The latest Virus Bulletin Anti-Malware product test, the largest ever of it’s type (a mammoth 60 product test) demonstrates several things; that testing Anti-Virus products never gets any easier; that discussing (or dissing) the tests never gets any less popular; and that the results of testing are never less than controversial.
Virus Bulletin has been in the testing game a very long time, and their comparative testing and VB Award have been around since early 1998. Before that time, VB was reviewing AV products since its inception in 1989. Their test methodology is well known, and is based on a combination of Wildlist testing, tests for ‘zoo’ viruses (that is, non-wildlist known malware) and False Positive (FP) testing. The full current methodology can be found here.
Despite there being a large number of people decrying this sort of WildList based testing, and indeed some vendors entirely withdrawing from any sort of ‘static’ tests (i.e. based on scanning of predetermined files, rather than live incoming threats), the fact that 60 products participated in a test like this shows that there is still life, and worth, in this type of testing.
The surprising thing is that while many criticize WildList based tests for being limited in scope (the WildList certainly is not a comprehensive list of malware) so many products fail to pass these tests. This perhaps more than anything highlights their usefulness as a baseline. If your product isn’t reasonably consistent in achieving the VB 100 Award, perhaps you should think about a different one. Often the problem is not detection so much as false detection, making the FP part of the test very important. Any product could detect 100% of all viruses very easily, it’s much more difficult to detect ONLY viruses, and nothing else.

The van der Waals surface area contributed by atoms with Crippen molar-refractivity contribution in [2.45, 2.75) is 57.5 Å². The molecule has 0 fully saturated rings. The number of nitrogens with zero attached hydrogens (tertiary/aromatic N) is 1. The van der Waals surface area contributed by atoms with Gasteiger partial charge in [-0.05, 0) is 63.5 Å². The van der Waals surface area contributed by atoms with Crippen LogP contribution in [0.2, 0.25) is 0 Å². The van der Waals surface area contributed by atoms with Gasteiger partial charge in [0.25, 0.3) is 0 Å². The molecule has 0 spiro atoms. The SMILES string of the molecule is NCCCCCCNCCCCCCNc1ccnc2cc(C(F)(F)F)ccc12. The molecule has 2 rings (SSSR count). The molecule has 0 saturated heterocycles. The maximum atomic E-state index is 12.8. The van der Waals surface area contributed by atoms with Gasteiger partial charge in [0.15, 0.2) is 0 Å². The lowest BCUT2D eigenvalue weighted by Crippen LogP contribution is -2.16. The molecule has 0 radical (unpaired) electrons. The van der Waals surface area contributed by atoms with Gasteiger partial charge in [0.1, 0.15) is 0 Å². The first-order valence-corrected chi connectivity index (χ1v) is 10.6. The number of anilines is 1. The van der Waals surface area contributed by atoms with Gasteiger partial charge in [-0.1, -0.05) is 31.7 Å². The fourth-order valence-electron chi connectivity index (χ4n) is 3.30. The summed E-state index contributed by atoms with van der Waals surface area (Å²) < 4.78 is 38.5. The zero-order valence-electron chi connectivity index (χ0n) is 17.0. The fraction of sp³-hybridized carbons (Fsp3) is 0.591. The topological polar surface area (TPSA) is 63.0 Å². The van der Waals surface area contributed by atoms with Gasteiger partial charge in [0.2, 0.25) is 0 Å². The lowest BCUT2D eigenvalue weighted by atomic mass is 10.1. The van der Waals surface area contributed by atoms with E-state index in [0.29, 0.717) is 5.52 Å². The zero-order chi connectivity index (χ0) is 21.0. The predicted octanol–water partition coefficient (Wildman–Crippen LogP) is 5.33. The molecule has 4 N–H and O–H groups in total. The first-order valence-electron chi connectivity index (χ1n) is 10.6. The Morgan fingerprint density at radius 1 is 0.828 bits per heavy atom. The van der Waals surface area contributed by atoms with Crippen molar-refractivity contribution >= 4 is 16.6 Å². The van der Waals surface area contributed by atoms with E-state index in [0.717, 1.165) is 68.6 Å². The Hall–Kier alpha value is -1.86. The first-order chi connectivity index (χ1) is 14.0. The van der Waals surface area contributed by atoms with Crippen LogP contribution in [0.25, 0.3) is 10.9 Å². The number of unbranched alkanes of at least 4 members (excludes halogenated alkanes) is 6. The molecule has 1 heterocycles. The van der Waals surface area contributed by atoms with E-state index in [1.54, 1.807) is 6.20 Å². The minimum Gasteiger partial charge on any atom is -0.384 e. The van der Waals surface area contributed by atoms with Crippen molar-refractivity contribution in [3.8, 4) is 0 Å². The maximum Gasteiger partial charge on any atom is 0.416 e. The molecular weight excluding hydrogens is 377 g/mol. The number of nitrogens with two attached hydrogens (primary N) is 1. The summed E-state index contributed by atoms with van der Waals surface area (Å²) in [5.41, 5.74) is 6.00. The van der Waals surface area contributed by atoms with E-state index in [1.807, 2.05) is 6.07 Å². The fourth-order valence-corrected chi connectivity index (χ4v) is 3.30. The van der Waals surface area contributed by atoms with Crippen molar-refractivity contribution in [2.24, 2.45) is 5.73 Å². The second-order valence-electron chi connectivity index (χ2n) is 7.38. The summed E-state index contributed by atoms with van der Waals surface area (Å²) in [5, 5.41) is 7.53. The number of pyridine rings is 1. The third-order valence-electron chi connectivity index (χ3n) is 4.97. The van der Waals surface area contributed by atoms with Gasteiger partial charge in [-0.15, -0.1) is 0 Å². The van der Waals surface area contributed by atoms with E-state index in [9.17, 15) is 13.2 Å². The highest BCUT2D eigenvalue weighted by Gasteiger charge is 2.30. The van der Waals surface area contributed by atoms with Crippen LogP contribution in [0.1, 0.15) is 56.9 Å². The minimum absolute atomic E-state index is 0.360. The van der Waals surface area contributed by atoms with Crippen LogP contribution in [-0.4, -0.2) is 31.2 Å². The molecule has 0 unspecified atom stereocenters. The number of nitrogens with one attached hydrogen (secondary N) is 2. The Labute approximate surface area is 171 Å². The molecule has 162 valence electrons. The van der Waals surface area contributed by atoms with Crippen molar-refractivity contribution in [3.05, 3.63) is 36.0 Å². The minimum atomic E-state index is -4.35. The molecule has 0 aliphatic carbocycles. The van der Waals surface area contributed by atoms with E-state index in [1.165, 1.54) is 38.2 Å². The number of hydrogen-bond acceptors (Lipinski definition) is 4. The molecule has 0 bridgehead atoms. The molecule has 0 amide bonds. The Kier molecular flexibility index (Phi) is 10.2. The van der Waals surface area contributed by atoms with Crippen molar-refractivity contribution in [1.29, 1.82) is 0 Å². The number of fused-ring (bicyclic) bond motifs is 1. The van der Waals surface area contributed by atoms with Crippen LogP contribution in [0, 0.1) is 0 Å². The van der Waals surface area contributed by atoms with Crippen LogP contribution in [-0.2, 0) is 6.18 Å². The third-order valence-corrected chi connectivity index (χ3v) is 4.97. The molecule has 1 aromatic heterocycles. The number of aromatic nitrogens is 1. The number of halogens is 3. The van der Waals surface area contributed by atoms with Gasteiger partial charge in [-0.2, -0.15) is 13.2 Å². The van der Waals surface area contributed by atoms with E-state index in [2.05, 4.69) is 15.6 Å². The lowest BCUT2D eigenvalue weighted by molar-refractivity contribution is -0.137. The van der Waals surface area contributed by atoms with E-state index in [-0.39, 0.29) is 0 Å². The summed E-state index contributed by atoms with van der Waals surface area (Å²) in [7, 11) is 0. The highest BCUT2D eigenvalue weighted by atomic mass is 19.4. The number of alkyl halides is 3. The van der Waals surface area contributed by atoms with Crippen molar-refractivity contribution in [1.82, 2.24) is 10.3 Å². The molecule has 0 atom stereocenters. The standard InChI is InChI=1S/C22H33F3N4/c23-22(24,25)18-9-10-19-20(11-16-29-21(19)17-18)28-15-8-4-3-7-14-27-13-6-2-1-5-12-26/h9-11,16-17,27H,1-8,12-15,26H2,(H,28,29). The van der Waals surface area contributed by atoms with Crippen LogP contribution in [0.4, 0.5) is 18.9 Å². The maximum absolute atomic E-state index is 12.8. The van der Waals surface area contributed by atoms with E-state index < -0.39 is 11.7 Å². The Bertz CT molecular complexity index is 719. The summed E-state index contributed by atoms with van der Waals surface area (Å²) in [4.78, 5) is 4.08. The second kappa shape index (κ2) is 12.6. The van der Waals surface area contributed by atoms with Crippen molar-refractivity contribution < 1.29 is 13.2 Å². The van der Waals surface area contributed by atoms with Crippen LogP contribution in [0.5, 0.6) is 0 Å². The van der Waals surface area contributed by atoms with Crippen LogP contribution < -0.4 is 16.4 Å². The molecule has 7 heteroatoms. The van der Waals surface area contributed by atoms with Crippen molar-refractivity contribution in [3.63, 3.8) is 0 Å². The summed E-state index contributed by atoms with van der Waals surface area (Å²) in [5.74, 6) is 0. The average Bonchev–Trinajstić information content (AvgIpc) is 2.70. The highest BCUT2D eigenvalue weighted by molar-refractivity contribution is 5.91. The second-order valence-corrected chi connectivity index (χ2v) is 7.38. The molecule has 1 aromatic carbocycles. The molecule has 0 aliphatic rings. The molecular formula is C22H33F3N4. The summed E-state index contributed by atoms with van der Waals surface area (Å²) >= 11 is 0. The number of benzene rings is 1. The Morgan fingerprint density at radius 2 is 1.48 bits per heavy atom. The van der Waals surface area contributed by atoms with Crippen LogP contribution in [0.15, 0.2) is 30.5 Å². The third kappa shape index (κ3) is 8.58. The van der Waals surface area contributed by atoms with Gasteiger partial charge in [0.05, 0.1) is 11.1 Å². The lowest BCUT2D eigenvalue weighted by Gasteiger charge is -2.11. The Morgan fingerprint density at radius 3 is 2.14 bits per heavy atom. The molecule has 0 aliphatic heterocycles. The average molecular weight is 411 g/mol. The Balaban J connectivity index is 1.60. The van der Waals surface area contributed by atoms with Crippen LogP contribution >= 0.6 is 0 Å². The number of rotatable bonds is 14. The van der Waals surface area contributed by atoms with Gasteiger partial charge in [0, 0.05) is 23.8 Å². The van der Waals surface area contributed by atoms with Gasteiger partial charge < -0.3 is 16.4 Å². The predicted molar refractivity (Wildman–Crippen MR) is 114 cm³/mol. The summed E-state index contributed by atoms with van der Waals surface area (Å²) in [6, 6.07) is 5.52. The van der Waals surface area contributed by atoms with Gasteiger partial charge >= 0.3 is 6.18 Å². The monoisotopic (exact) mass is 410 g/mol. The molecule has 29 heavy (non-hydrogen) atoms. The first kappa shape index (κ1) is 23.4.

The other aspect of the testing, that perhaps is not clear from the results, but is highlighted in the short review written of each product, is that of the experience of the tester in being able to test and use the product.
John Leyden, writing in the register points out that 20 out of the 60 products (1/3 for those of you who still remember how fractions work) failed to achieve the certification. He also quotes John Hawes (VB’s tireless tester) as saying “It was pretty shocking how many crashes, freezes, hangs and errors we encountered in this test” – indeed damning words considering that the test was on Windows XP, a mature platform that has been a standard for many years.
So, while attaining VB 100 Awards is not the be all and end all of testing Anti-Malware products, it’s still a good place to start looking. Congratulations to all those whose products did pass, from someone who knows only too well just how high that particular bar is set.